We’re leaving the house where my kids grew up, at least partially.
We’re leaving the house where my baby became a toddler. We’re leaving the house where my oldest, seemingly overnight, grew into a little girl.
It’s where my kids made memories.
This carpet is where she crawled for the first time; it’s where the tooth fairy first visited.
This house had arguments and fast lovemaking after kids fell asleep; hard-fought battles over nothing in particular that disintegrated into dust under a table where this family sat every night to eat dinner—or to pick at dinner and ask to be excused. (This house held an angry mother who demanded kids ask to be excused.)
This house held parents united in both love and frustration, joined in teaching children how to be good people to others, while also being kind to themselves.
This house held clogged toilets.
This house is where a cake didn’t rise and was thrown in the garbage. This house is where a dad decided to make the best apple pie ever for a mom who wanted some freaking apple pie. This house was a home. This house held a family. This house was where kids made memories.
Will they randomly recall, in the middle of a conversation when they’re 37, how the sunlight splashed across the beige carpet and set up a warm spot for us to practice yoga and watch TV and play dolls? Will they remember standing on my own grandmother’s pine chairs to reach a sink to help wash dishes and make pizza every Friday night? Will a song bring back how we “kitchen danced” to loud music from my old iPod?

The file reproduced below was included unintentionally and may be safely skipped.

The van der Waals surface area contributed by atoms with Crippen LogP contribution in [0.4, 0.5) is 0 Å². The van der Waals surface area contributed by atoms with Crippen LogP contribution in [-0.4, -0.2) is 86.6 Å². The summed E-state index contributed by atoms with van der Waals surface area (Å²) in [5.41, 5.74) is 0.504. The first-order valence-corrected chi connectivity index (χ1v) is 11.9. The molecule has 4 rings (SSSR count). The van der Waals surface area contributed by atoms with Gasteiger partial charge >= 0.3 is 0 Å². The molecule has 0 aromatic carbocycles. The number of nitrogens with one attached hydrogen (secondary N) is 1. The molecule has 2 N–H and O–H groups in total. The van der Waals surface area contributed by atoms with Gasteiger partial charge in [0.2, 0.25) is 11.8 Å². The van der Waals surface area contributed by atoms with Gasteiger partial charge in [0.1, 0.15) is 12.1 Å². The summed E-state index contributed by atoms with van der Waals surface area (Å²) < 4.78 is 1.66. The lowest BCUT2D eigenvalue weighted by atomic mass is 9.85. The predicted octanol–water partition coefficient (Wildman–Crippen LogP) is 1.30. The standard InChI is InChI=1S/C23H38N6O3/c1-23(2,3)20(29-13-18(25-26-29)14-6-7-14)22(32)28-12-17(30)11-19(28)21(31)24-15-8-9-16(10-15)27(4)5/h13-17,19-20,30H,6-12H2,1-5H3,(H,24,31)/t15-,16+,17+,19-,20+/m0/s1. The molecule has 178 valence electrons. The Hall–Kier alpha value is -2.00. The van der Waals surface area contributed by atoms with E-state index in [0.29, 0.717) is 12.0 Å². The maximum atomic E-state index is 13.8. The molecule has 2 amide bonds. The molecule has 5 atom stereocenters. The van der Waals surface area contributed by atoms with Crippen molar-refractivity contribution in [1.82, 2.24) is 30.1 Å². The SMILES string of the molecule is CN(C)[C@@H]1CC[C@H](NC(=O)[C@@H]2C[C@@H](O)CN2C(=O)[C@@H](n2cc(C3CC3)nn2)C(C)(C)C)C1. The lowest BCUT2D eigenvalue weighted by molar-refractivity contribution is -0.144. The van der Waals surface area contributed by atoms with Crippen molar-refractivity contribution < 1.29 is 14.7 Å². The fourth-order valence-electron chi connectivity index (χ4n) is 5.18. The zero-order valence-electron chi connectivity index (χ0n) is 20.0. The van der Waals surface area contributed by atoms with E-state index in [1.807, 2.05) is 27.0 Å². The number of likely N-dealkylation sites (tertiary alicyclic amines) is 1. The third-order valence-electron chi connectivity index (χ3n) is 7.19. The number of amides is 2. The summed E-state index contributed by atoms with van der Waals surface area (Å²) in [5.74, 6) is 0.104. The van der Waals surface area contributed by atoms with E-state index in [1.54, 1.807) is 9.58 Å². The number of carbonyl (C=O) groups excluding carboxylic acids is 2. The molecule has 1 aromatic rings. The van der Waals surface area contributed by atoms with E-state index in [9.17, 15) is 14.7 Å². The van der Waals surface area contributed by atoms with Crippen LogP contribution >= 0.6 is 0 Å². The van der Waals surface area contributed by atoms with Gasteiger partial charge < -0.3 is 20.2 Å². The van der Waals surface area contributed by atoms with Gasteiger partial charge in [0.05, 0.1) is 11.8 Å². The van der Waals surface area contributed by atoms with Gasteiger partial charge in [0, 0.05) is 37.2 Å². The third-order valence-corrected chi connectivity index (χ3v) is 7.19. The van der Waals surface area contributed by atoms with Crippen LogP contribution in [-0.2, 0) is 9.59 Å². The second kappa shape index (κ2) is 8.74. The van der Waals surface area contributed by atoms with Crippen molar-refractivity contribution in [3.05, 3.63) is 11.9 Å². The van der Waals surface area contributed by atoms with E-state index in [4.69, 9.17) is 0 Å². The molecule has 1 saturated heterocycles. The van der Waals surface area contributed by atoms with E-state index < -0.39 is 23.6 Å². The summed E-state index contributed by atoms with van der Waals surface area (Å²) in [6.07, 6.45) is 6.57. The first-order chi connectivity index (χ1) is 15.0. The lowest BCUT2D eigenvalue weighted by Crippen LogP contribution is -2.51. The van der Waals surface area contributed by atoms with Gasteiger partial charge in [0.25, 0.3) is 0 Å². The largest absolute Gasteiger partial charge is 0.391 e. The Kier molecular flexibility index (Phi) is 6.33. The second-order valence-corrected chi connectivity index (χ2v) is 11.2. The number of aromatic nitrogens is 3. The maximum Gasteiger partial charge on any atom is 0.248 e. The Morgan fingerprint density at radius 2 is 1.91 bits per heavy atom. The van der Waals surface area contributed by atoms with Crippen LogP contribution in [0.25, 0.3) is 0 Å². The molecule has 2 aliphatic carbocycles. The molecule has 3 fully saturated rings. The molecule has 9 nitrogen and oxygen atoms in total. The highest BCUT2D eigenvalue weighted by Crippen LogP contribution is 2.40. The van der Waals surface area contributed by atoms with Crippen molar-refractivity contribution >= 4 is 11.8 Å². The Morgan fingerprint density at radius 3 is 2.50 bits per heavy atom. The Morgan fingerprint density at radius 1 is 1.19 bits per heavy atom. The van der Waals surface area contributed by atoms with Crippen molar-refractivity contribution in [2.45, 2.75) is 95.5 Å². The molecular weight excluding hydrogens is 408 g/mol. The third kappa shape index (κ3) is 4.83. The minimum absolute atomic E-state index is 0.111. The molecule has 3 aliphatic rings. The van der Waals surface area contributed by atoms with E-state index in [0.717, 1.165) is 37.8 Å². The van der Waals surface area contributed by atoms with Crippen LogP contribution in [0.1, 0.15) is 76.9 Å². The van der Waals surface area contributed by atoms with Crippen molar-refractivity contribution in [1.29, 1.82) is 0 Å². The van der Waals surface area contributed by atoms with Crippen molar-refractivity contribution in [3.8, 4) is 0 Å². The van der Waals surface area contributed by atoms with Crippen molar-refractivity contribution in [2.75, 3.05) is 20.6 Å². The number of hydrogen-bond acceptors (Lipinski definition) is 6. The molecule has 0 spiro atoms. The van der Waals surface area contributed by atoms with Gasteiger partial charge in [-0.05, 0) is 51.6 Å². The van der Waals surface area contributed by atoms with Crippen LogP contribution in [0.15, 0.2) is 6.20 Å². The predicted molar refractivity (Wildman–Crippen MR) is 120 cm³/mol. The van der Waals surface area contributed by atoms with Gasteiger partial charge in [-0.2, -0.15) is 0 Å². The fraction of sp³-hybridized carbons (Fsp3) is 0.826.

This isn’t the first time our family has moved—we’ve traveled, what feels like a lot. I hope we’re done. I hope we’re finally “home.”
I’ve talked to my kids about what “home” really is; I’ve shared with them that where we are together is “home”; that “home” is anywhere on God’s soil where we feel loved, and safe, and grounded.
I don’t know if my kids always feel safe here. I don’t know how they’ll grow to relive Mommy’s temper or when Daddy and Mommy didn’t get along. Will they look back and know we tried to display how love exists alongside conflict? Will they still hear the times I said “Fuck” out loud instead of inside my own head?
This house had passion.
This house had boredom.
This house had our family.
This house is not our family; this house is not our memories.
This new house isn’t our family either.
We’re a flesh intertwinement of physical needs, and schedule tangles; of hair knots in the shower, and tiptoeing through the kitchen to make coffee as a family sleeps. We’re kisses goodnight and good morning hugs. We’re more than a space holding us together.
We’re more than memories.